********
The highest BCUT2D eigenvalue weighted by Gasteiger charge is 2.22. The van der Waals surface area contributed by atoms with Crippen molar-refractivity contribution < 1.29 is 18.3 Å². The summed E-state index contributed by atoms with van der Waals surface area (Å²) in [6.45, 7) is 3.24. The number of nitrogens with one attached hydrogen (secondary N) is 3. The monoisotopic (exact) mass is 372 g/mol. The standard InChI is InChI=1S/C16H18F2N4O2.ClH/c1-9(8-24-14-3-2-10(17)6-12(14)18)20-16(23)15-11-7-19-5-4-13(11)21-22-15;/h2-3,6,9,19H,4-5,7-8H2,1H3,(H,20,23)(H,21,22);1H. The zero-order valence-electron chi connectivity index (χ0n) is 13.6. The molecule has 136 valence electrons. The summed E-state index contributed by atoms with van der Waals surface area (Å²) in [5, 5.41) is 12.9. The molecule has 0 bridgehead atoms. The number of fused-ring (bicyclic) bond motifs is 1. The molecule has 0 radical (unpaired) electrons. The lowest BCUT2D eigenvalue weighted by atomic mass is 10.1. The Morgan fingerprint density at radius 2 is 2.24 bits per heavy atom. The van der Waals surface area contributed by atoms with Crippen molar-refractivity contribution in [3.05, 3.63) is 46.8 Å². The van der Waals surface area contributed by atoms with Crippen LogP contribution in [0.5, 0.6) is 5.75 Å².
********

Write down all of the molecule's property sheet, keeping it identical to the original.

The highest BCUT2D eigenvalue weighted by Gasteiger charge is 2.22. The van der Waals surface area contributed by atoms with Crippen molar-refractivity contribution < 1.29 is 18.3 Å². The summed E-state index contributed by atoms with van der Waals surface area (Å²) in [6.45, 7) is 3.24. The number of nitrogens with one attached hydrogen (secondary N) is 3. The monoisotopic (exact) mass is 372 g/mol. The standard InChI is InChI=1S/C16H18F2N4O2.ClH/c1-9(8-24-14-3-2-10(17)6-12(14)18)20-16(23)15-11-7-19-5-4-13(11)21-22-15;/h2-3,6,9,19H,4-5,7-8H2,1H3,(H,20,23)(H,21,22);1H. The zero-order valence-electron chi connectivity index (χ0n) is 13.6. The molecule has 136 valence electrons. The summed E-state index contributed by atoms with van der Waals surface area (Å²) in [5, 5.41) is 12.9. The molecule has 0 bridgehead atoms. The number of fused-ring (bicyclic) bond motifs is 1. The molecule has 0 radical (unpaired) electrons. The lowest BCUT2D eigenvalue weighted by atomic mass is 10.1. The Morgan fingerprint density at radius 2 is 2.24 bits per heavy atom. The van der Waals surface area contributed by atoms with Crippen molar-refractivity contribution in [3.05, 3.63) is 46.8 Å². The van der Waals surface area contributed by atoms with Crippen LogP contribution in [0.5, 0.6) is 5.75 Å².